1. The first part of the article compares outcomes (relative percentages of population of the religions concerned) irrespective of the process that led to those outcomes - whether immigration, relatively faster population growth or conversions. This was for two reasons. One, to put the figure of 2.3 per cent in "numerical perspective", as the article itself explained. The second reason was that outcomes are ultimately what the crux of debate is about. The rest of the article in any case dealt with process - or conversions in this case, from both a contemporary and historical perspective.
2. Some commenters have tried to cast doubts on the reliability of Census 2001. Those who do this should bear in mind that Census 2001 was conducted by a BJP government. Considering the extreme importance that BJP gives to this issue, it would be reasonable to expect that IF it had perceived a problem with the methodology that was distorting the numbers, it would have fixed it. As the article mentioned, BJP or BJP-supported governments have been in power for 10 of the last 40 years, or about a quarter of the time, and the only reasonable conclusion one can arrive at is that any misreporting of numbers, real or perceived, would be marginal and hence, not of importance.
To all other arguments made, my answer is the following: Please read the article again, with particular focus on the quotations of Vivekananda and Monier Williams, and the history of the missionary efforts in Bengal and their outcome.
Bhat viciously tortured of a simple village Hindu in his Custody that the victim's Kidneys failed and he died within a few days .The case was delayed in courts and by the Politicians .
When all the hurdles were cleared then after eleven years in 2002 and joined hands with Secu Politicians .
Now his wife has stood against Modi in election from Maninagar on Congress Ticket. She has the right.
But while submitting Forms she was helped by Bhat the suspended IPS Officer .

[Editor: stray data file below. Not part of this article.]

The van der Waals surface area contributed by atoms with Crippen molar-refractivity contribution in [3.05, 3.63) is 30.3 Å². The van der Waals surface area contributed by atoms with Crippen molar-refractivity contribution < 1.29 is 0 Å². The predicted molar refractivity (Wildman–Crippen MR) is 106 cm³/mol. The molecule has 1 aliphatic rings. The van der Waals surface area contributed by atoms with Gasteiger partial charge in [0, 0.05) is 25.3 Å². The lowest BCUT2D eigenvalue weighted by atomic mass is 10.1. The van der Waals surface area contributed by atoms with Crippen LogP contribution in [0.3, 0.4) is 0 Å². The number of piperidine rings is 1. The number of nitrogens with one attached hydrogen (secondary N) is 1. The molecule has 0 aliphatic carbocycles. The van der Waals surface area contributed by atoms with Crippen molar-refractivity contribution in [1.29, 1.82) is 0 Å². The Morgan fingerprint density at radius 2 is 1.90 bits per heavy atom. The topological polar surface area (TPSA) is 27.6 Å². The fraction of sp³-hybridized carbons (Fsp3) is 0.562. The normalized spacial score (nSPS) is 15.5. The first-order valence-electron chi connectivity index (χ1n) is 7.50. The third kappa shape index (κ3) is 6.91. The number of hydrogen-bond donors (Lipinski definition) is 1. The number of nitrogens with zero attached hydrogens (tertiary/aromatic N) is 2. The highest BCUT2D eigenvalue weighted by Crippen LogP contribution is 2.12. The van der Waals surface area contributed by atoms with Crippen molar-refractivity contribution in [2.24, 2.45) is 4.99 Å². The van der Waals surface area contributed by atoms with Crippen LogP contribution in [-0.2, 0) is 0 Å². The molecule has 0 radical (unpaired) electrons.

Now per Law Mrs Bhat can't take the support or assistance or help of any Govt Officer whether serving or suspended from ab-initiao to declaration of the Results plus Oath taking ceremonies even not afterwards in any manner or form .
Hence she has broken many Laws and is answerable .
Similarly Mr Bhat can't help or assist or support any persons in any manner from Filling up the Forms to the declarations of the Results and afterwards .
He too is chargeable for breaking the Law .
There is no exemption or exception in any form for any Person including custodial killers .
Mayaben Kodnani was regarded, as these ladies are today, before she was elected. What was the opinion of these ladies about Ms. Kodnani, before her election, if she was known outside her constituency? Men don't work, because the work is not suitable for women. They work, because a woman wouldn't look bad, if they did men's work. It seems, it doesn't matter, if one earns copious amounts, and others feel you are filth, as long as you can express youself freely, on the basis of 'education' and 'money', the two baisakhi's of life. These are what is the excuse of societal interaction. Men and women don't have regard for humanity, because they regard each other, before they regard their own sex, but today, it is o. k. that Mayaben Kodnani is in jail, because she was in politics. What do people like Sonia Gandhi, and Mr. Advani feel about this situation?
Did the readers note the following line penned by Progressive Liberal, secular OUTLOOK below:
"Neither social activists nor politicians, these are two Brahmin housewives, who have decided to challenge Modi in the electoral arena."
What exactly is the need to mention the caste of the two candidates , given that the context under discussion has nothing to do with the caste.
Shows yet again that the Media house that OUTLOOK is will be ready to shed any media ethics if the situation demands (or if their clients demand).
SHAME ON YOU OUTLOOK...
I sympathise with Nasar.. From our side list is much longer Laloo, Mulayam, Ramvilas, Arjun, Diggi, Manmohan and many more.....
I won't include Gandhi family in OUR side
To the Editors of OUTLOOK,
Hope you have read into the post penned by Nasar Ahmed (2D-87). On one hand, OUTLOOK is zealous of banning any comments even though they do not violate the law of land and are not calling for any hatemongering. On other hand such posts like the one by Nasar Ahmed are allowed here in a brazen manner. What is it with OUTLOOK? You guys and your ideological affliations are known but do you not wish to be more responsible in your management of the forums?
I am not reporting it for abuse, but only pointing out the double standards of the media house run by rajan rahejas